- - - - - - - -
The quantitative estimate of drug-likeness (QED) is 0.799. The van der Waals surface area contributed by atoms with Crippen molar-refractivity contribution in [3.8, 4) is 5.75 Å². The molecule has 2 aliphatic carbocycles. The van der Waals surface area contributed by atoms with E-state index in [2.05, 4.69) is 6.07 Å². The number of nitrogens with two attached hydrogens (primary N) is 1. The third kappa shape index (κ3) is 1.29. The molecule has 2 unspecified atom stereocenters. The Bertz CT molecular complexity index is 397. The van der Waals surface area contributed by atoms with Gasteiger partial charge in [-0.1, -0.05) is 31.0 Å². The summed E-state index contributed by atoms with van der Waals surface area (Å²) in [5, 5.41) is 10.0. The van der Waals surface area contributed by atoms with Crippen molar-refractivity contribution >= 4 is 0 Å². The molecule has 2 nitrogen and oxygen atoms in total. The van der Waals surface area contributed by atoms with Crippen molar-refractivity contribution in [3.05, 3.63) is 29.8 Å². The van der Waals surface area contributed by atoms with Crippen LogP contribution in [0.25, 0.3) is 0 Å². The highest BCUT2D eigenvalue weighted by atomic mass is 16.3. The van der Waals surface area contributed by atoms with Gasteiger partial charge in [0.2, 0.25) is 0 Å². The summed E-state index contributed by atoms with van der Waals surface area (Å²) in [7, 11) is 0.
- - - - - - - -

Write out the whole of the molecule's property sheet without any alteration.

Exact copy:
The quantitative estimate of drug-likeness (QED) is 0.799. The van der Waals surface area contributed by atoms with Crippen molar-refractivity contribution in [3.8, 4) is 5.75 Å². The molecule has 2 aliphatic carbocycles. The van der Waals surface area contributed by atoms with E-state index in [2.05, 4.69) is 6.07 Å². The number of nitrogens with two attached hydrogens (primary N) is 1. The third kappa shape index (κ3) is 1.29. The molecule has 2 unspecified atom stereocenters. The Bertz CT molecular complexity index is 397. The van der Waals surface area contributed by atoms with Gasteiger partial charge in [-0.1, -0.05) is 31.0 Å². The summed E-state index contributed by atoms with van der Waals surface area (Å²) in [5, 5.41) is 10.0. The van der Waals surface area contributed by atoms with Crippen molar-refractivity contribution >= 4 is 0 Å². The molecule has 2 nitrogen and oxygen atoms in total. The van der Waals surface area contributed by atoms with Crippen molar-refractivity contribution in [3.05, 3.63) is 29.8 Å². The van der Waals surface area contributed by atoms with Crippen LogP contribution in [0.25, 0.3) is 0 Å². The highest BCUT2D eigenvalue weighted by atomic mass is 16.3. The van der Waals surface area contributed by atoms with Gasteiger partial charge in [0.2, 0.25) is 0 Å². The summed E-state index contributed by atoms with van der Waals surface area (Å²) in [7, 11) is 0.